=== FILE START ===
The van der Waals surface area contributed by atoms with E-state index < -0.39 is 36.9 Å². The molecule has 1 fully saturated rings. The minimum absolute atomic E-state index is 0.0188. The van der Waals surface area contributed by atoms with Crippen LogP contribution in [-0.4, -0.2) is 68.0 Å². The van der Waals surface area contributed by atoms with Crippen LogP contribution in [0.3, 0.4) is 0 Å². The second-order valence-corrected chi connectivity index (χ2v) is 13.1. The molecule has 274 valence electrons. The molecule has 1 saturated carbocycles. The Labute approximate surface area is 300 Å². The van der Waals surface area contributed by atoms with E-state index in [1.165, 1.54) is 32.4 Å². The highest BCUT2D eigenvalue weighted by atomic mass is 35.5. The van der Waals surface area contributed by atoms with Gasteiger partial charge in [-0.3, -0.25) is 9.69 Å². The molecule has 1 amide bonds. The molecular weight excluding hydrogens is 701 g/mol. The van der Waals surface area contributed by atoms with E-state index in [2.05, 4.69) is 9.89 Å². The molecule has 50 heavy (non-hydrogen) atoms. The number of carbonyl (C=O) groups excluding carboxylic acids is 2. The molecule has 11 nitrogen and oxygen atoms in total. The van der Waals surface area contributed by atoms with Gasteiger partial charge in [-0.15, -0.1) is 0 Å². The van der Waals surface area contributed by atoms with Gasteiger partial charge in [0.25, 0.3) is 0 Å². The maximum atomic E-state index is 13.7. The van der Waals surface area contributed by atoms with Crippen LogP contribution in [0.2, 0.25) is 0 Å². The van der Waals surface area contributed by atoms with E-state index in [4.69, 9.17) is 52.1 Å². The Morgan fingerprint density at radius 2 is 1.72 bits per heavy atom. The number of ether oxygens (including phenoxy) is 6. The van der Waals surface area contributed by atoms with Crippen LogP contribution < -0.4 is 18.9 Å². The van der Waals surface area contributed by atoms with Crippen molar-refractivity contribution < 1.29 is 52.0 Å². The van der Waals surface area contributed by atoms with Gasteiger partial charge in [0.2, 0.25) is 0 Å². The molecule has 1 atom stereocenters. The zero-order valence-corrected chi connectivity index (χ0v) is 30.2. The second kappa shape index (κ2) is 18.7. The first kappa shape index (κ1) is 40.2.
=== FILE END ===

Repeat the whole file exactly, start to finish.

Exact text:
The van der Waals surface area contributed by atoms with E-state index < -0.39 is 36.9 Å². The molecule has 1 fully saturated rings. The minimum absolute atomic E-state index is 0.0188. The van der Waals surface area contributed by atoms with Crippen LogP contribution in [-0.4, -0.2) is 68.0 Å². The van der Waals surface area contributed by atoms with Crippen LogP contribution in [0.3, 0.4) is 0 Å². The second-order valence-corrected chi connectivity index (χ2v) is 13.1. The molecule has 274 valence electrons. The molecule has 1 saturated carbocycles. The Labute approximate surface area is 300 Å². The van der Waals surface area contributed by atoms with E-state index in [1.165, 1.54) is 32.4 Å². The highest BCUT2D eigenvalue weighted by atomic mass is 35.5. The van der Waals surface area contributed by atoms with Gasteiger partial charge in [-0.3, -0.25) is 9.69 Å². The molecule has 1 amide bonds. The molecular weight excluding hydrogens is 701 g/mol. The van der Waals surface area contributed by atoms with E-state index in [2.05, 4.69) is 9.89 Å². The molecule has 50 heavy (non-hydrogen) atoms. The number of carbonyl (C=O) groups excluding carboxylic acids is 2. The molecule has 11 nitrogen and oxygen atoms in total. The van der Waals surface area contributed by atoms with Gasteiger partial charge in [-0.15, -0.1) is 0 Å². The van der Waals surface area contributed by atoms with Gasteiger partial charge in [0.25, 0.3) is 0 Å². The maximum atomic E-state index is 13.7. The van der Waals surface area contributed by atoms with Crippen LogP contribution in [0.2, 0.25) is 0 Å². The van der Waals surface area contributed by atoms with E-state index in [4.69, 9.17) is 52.1 Å². The Morgan fingerprint density at radius 2 is 1.72 bits per heavy atom. The number of ether oxygens (including phenoxy) is 6. The van der Waals surface area contributed by atoms with Crippen LogP contribution < -0.4 is 18.9 Å². The van der Waals surface area contributed by atoms with Crippen molar-refractivity contribution < 1.29 is 52.0 Å². The van der Waals surface area contributed by atoms with Gasteiger partial charge in [0.2, 0.25) is 0 Å². The molecule has 1 atom stereocenters. The zero-order valence-corrected chi connectivity index (χ0v) is 30.2. The second kappa shape index (κ2) is 18.7. The first kappa shape index (κ1) is 40.2.